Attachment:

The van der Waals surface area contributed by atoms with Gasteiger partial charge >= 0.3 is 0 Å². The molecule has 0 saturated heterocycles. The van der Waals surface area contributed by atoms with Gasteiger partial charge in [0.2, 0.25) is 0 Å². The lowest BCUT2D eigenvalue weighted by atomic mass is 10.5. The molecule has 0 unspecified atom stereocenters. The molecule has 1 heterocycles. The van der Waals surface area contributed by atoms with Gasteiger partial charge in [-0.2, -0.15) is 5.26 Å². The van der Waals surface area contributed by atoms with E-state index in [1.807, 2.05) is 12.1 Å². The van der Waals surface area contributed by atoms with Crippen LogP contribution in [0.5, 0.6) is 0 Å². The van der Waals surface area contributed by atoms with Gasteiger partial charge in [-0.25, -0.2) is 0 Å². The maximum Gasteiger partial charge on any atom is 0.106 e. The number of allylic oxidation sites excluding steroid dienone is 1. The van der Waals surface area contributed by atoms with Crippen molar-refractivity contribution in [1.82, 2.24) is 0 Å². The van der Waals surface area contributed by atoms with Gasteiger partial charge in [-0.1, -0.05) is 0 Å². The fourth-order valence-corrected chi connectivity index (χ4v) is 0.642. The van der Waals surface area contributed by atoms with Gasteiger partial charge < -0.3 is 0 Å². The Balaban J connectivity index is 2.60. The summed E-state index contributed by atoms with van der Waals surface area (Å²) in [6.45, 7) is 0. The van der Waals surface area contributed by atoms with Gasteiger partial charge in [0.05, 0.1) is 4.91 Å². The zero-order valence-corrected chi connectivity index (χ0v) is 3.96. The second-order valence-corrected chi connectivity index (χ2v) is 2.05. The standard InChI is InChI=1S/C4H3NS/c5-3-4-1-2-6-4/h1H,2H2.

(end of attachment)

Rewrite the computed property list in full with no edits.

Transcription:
The van der Waals surface area contributed by atoms with Gasteiger partial charge >= 0.3 is 0 Å². The molecule has 0 saturated heterocycles. The van der Waals surface area contributed by atoms with Gasteiger partial charge in [0.2, 0.25) is 0 Å². The lowest BCUT2D eigenvalue weighted by atomic mass is 10.5. The molecule has 0 unspecified atom stereocenters. The molecule has 1 heterocycles. The van der Waals surface area contributed by atoms with Gasteiger partial charge in [-0.2, -0.15) is 5.26 Å². The van der Waals surface area contributed by atoms with E-state index in [1.807, 2.05) is 12.1 Å². The van der Waals surface area contributed by atoms with Crippen LogP contribution in [0.5, 0.6) is 0 Å². The van der Waals surface area contributed by atoms with Gasteiger partial charge in [-0.25, -0.2) is 0 Å². The maximum Gasteiger partial charge on any atom is 0.106 e. The number of allylic oxidation sites excluding steroid dienone is 1. The van der Waals surface area contributed by atoms with Crippen molar-refractivity contribution in [1.82, 2.24) is 0 Å². The van der Waals surface area contributed by atoms with Gasteiger partial charge in [-0.1, -0.05) is 0 Å². The fourth-order valence-corrected chi connectivity index (χ4v) is 0.642. The van der Waals surface area contributed by atoms with Gasteiger partial charge < -0.3 is 0 Å². The Balaban J connectivity index is 2.60. The summed E-state index contributed by atoms with van der Waals surface area (Å²) in [6.45, 7) is 0. The van der Waals surface area contributed by atoms with Gasteiger partial charge in [0.05, 0.1) is 4.91 Å². The zero-order valence-corrected chi connectivity index (χ0v) is 3.96. The second-order valence-corrected chi connectivity index (χ2v) is 2.05. The standard InChI is InChI=1S/C4H3NS/c5-3-4-1-2-6-4/h1H,2H2.